John Ryler, head of Sky News in The Times today explains the way they will approach this which seems very fair including involving an outside body such as the Hansard Society or The Electoral Commission to oversse it and also to make the unedited feed available to other broadcasters. He ends by saying:
The decision for the politicians is simple: fill them (the chairs) or leave them empty. I give this guarantee: the cameras will be rolling and anyone who doesn’t show up better be ready to explain themselves to the public.
Fantastic! I wonder if Sky have been reading this blog as that is exactly what I advocated a few weeks ago on here in my post "Gordon Brown should be empty chaired". I suggested that as long as all 3 main leaders had been invited then the debate should go ahead even if one of them declined to participate and asked if any broadcaster has the courage to do this. Now I have my answer. I would like to see Gordon Brown try to explain to the public why he did not turn up if he chooses not to.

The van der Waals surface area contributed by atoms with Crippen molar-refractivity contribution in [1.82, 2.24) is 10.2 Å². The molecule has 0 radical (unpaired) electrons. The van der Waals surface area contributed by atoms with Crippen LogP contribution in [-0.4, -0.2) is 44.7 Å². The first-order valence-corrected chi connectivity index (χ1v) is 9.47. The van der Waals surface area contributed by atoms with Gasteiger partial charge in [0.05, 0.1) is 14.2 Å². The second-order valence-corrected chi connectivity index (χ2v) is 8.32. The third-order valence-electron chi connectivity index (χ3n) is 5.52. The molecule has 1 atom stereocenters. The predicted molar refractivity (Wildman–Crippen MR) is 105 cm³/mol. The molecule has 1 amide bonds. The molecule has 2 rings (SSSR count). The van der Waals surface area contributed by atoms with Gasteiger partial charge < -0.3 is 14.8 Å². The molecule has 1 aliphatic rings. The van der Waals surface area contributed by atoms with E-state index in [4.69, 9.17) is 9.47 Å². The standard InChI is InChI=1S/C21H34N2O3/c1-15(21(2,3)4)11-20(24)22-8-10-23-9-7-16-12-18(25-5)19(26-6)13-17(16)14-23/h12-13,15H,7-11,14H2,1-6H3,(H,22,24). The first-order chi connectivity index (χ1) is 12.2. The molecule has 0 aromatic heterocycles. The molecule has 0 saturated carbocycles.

In reality, now that Sky have thrown down the gauntlet, I think this debate will go ahead. Apparently Cameron has already accepted. I expect Nick Clegg will too. That leaves Brown but he has little to lose now anyway. It's not like he is miles ahead in the polls and would be worried about a potential "game changer". Frankly, from his perspective he needs one himself now and a debate at least gives that possibility (although I can't see it happening in his favour to be honest).
The other thing about this is as Stephen Glenn also points out today, once it happens once, it will be very difficult for any future leader to refuse to participate in one as a precedent will have been set.
Fair play to Sky News for this move. Someone needed to do it.
UPDATE: As I expected, Nick Clegg has just confirmed on Twitter that he relishes the opportunity and will take part in the debate.